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Posted February 13, 2012
In Mind Flight: A Journey into the Future, Tom Lombardo (in collaboration with his wife Jeanne Belisle Lombardo) has written a provocative history of his personal life and intellectual development, especially during a period when he expanded his professional horizons to include the study of the future. He tells a series of connected stories mostly about his personal dreams, intellectual discoveries, periods of intense professional productivity interspersed with periods of shattering malaise, his interpersonal relationships, and his persistent, life-absorbing search for an understanding of human consciousness, wisdom and the meaning of a better future.
Lombardo, a psychologist and a futurist, is an important contributor to the emerging canon of the futures field, having written several books and many articles dealing with the future. Thus, futurists should have an interest in this book about the intellectual trajectory of a well-known futurist and some of his current views. Moreover, Lombardo’s intellectual journey will also benefit the general reader. The futurist ideas and topics covered in the book, as well as the life lessons discussed, will inform and enrich their lives.
The book contains a series of related topics, ranging from a psychology of future consciousness, human and technological evolution, and order and chaos to the importance of character virtues (e.g., self responsibility, courage, optimism), preferable futures and utopian thinking, and some major and insightful works in science fiction (a topic that fascinates Lombardo), to take only a few examples.
Parts of the book read more like a gripping novel than an academic treatise. The book is filled with honest, self-searching questioning, and contains passages of emotional and compelling personal stories. It also includes the drama of Lombardo’s conceptual and interpretative struggles and his explorations of social thought and philosophical ideas. Lombardo brings ideas to life and shows how they helped shape his existence as he fully gives himself over to a journey of the intellect.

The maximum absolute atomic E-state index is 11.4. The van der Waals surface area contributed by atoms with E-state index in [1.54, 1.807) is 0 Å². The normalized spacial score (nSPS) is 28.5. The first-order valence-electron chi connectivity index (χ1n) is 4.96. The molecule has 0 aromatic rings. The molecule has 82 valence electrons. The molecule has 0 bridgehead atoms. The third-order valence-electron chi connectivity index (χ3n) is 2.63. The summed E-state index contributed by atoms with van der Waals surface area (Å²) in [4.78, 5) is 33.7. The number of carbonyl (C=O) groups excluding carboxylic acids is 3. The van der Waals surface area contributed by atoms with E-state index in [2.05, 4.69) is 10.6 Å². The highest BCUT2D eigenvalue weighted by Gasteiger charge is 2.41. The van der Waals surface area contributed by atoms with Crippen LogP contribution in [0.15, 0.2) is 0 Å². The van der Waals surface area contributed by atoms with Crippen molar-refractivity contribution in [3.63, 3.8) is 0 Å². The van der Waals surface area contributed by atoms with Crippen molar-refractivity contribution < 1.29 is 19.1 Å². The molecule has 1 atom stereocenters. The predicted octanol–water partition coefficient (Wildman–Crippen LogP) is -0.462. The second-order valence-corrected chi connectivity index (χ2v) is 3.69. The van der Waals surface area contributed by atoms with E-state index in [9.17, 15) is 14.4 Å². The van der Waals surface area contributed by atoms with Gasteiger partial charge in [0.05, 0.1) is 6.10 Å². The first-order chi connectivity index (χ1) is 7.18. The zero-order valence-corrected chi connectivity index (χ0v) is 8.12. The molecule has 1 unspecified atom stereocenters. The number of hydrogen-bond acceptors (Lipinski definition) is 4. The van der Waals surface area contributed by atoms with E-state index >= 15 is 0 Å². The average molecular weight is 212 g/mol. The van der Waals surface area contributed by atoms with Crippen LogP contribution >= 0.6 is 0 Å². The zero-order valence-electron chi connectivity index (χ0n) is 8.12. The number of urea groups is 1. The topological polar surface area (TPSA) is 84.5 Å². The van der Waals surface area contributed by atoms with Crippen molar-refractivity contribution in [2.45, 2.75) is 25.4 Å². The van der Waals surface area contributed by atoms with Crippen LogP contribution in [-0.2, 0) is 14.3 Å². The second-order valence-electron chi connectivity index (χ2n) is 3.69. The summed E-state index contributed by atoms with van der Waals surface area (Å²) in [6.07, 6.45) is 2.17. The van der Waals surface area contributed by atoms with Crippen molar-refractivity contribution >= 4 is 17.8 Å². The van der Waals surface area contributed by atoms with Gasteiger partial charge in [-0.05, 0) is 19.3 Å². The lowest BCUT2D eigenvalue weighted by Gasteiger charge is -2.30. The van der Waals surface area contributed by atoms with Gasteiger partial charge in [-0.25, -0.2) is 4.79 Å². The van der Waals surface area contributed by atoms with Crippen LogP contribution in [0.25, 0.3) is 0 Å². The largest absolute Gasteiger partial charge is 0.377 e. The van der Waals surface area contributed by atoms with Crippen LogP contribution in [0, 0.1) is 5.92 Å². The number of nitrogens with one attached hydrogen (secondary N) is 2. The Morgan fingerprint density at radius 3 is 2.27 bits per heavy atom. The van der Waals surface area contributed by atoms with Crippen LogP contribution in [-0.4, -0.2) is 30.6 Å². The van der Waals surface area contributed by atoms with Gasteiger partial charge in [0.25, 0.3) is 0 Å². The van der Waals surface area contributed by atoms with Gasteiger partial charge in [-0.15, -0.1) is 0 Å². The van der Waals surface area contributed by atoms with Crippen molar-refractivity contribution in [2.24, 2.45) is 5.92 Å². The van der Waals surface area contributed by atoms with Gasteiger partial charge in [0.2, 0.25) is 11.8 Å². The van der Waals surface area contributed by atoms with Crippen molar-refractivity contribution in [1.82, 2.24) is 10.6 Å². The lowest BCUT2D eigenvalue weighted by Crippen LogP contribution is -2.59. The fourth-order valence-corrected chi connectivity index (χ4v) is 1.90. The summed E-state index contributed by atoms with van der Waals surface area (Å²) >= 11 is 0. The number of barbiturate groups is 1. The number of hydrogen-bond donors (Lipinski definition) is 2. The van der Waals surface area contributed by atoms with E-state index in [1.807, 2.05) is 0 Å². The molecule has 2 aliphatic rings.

Some readers might think that the book is too long and too confessional. But they would be wrong. For cutting back and forth between his personal and his professional lives, Lombardo reveals the human costs and benefits of the intellectual commitments and obsessions that drive him. He provides the social contexts and meanings that deepen the significance of his intellectual probes, and he gives exemplars of self-reflection for his readers, guides of where we should go in our lives, of how a history of life’s learning can help us create roadmaps to a better future, and of how we can empower and transform our future selves.
Clearly, Lombardo himself was transformed by his experience of writing this book. His readers may be equally transformed by reading it. With a bit of luck, when you complete this book, you may transcend it, envelop it and pass through it to the other side. In doing so, you will end up being more. You will see who you want to become and how you want the future to be. And you will understand why.
—Wendell Bell, Professor Emeritus of Sociology, Yale University